Check out  my full-length novels,  Her Cousin Much Removed,  The Great Paradox and the Innies and Outies of Time Management and Aunty Ida’s Full-Service Mental Institution (by Invitation Only), and the sequel, Aunty Ida’s Holey Amazing Sleeping Preparation (Not Doctor Recommended) which is now available!

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9 thoughts on “Vikings in the Field

  1. It sounds like this exhibit wasn’t very well thought out, I mean why have all that text if you would rather not have people stop and read it? That’s a shame. I also thought there was a lot more information about Vikings available. I find Vikings a really interesting subject matter though and your photos were cool.
    I’m going to the Metropolitan Museum of Art in NYC this coming weekend. It’s my first trip there so I’m pretty excited.

    Liked by 1 person

    • I agree, I thought that was such a strange component. Thanks on the photos 🙂 I was surprised at how much I was able to get without a flash.

      That’s so exciting! I haven’t been to New York in a long, long time, so I haven’t been to the Met in about as long, but it was a fantastic place. Huge, too, I only saw a corner of it. It should be amazing. Are you doing a whole New York weekend?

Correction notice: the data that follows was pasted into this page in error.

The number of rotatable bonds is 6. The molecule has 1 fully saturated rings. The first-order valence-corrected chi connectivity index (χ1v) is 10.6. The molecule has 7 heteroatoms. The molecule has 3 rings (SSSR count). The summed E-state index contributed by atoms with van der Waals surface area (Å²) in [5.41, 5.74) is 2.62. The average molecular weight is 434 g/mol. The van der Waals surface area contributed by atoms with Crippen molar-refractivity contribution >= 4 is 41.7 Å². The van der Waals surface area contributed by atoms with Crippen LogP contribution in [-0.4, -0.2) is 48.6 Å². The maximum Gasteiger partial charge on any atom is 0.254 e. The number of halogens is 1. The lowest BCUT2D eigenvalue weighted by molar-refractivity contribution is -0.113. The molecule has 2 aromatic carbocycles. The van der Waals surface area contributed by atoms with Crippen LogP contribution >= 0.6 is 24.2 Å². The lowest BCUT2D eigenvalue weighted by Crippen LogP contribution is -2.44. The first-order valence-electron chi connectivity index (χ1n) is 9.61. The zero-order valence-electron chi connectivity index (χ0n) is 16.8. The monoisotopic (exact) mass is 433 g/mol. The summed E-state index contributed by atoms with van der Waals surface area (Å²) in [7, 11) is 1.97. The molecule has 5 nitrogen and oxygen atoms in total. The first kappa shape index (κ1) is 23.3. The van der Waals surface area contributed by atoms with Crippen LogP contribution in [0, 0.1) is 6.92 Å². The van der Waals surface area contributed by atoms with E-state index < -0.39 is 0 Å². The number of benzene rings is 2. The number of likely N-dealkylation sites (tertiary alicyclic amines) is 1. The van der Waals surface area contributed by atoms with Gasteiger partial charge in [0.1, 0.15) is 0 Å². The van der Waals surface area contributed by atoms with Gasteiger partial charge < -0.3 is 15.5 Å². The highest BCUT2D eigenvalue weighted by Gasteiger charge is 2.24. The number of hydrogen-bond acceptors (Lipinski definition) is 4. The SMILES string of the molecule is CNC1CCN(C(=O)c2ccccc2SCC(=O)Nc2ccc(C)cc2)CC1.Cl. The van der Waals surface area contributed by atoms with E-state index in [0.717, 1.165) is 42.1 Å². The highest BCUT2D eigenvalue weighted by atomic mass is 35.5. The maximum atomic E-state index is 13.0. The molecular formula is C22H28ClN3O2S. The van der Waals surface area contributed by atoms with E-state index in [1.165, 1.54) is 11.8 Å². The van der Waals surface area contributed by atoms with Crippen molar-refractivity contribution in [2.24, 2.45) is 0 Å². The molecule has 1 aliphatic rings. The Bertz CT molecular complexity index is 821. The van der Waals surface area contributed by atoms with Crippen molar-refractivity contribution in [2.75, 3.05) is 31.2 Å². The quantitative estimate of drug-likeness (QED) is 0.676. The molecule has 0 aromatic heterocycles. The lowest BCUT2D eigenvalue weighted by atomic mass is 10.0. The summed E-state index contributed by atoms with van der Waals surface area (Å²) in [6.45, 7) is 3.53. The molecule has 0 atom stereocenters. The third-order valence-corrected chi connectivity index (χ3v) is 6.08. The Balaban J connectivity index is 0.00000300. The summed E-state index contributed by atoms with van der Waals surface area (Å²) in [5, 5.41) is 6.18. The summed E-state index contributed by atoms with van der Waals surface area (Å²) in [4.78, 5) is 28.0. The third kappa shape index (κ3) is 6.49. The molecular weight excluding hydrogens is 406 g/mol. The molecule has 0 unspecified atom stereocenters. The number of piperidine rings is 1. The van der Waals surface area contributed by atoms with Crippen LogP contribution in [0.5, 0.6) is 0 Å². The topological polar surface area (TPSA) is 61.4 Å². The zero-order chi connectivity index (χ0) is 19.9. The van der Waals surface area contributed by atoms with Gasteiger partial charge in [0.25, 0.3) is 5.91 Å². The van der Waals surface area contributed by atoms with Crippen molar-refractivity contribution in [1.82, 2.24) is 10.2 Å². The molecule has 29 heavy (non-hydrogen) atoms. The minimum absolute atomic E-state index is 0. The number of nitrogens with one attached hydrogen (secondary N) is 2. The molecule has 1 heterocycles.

• No overnight, just for the day. NYC is about an hour and a half from here. We are going on a bus tour. I’m not crazy about buses but driving in the city kind of freaks me out. We are also having lunch at Carmine’s.
        Have you ever made it to the Philadelphia Museum of Art?

        Liked by 1 person

      • That sounds like it will be a blast! And I think you are wise to avoid the driving, Chicago is a tough driving city, but New York is a league of its own.

        I’ve only been to Philadelphia very briefly to see the historical sites, so I haven’t seen it…is it amazing?


  2. You know of course I could spend a lot of time reading all your old blog posts and be thoroughly entertained. But I’ll get even further behind. So I’d do a little at a time. I’m not a fan of museums or zoos. Weird, I know. Maybe because they lack the human or humane factor like you so clearly stated. But I’m a sort of a fan of Vikings. My daughter went as one for Halloween. Her paternal grandmother was Swedish and related to Eric the Red. That’s how much I know about Vikings. it was part of my first husbands name. He wasn’t all that nice either. Figured he conquered this territory, now time to march on to other conquests. 🙂 Thanks for the virtual tour. Now I don’t have to go. 🙂

    Liked by 1 person

    • I also don’t like zoos, because I feel sorry for the animals. There’s a beautiful one right here in the city, Lincoln Park Zoo, but I can’t get over the irony of giraffes framed by skyscrapers.

      And please don’t feel you have to go backward, I know it’s tough on you right now to do your blog visits. I only went into your archive because you hadn’t posted anything new yet, and then I was drawn in by those incredible quilts 🙂

      Liked by 1 person